The first week of the Pan-Am games has been characterized by tears, both of sadness and joy.
Those of joy are the more intriguing, as they are the maximum expression of the effort required for the task accomplished. The first came on behalf of Maria Luisa Calle, who cried tears of joy upon winning a gold medal in the individual 20-kilometer time trial.
One of the most curious, and controversial, tears came from Leonardo De Deus who had the uncomfortable transition from joy, to sadness, to joy, as his medal was revoked and reinstated.
It all began with him winning gold in the 200-meter butterfly, a medal he almost lost due to a childish error. After being authorized to compete, the official of the event decided that De Deus' swimming cap did not meet the requirements regarding sponsors and he was disqualified, with the gold medal going to David Madwed of the United States, who had finished second.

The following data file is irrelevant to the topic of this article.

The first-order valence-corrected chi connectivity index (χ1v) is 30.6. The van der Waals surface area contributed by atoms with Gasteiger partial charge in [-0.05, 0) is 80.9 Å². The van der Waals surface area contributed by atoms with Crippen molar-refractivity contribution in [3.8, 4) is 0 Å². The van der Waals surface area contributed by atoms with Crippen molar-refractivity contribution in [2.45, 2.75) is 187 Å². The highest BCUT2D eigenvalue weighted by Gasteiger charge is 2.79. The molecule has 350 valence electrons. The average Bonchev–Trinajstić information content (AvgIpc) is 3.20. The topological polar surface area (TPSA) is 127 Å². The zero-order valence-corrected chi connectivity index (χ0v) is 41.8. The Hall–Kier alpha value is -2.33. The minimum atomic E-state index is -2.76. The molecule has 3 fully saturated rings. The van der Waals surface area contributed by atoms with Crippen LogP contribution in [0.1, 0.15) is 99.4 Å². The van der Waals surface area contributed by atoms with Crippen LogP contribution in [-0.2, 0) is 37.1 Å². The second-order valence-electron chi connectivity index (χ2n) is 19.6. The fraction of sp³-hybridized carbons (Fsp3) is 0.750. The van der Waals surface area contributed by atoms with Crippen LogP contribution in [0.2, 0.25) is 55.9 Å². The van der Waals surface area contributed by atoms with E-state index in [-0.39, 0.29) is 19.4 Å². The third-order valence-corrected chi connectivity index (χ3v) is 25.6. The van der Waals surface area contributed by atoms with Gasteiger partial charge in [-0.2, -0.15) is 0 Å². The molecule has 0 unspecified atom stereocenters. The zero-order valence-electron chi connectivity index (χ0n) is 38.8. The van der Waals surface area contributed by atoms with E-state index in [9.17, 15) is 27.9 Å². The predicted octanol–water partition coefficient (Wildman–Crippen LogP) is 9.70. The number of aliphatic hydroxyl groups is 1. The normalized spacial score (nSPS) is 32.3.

After a heated discussion, the judges and Brazilian delegates, which included many shouts, the medal was returned to De Deus, who shed tears of joy and relief after recovering his medal.
Other instances of tears of joy included the Colombian tennis player Robert Farah, who won gold for the first time in the country's history, or the joy of the Cubans, upon getting a historic 0-0 tie against the powerhouse Brazil in men's soccer, an unprecedented result for the Cuban team.
Something similar happened with the Argentinean women's basketball team when they defeated the United States, the defending gold medalists. Argentinean swimmer Cecilia Biagoli also added tears of her own after winning the 10-kilometer open water swim.
To sum up, tears have become another protagonist of the Pan-Am celebrations, giving it a sensible and human touch to a grueling competition.
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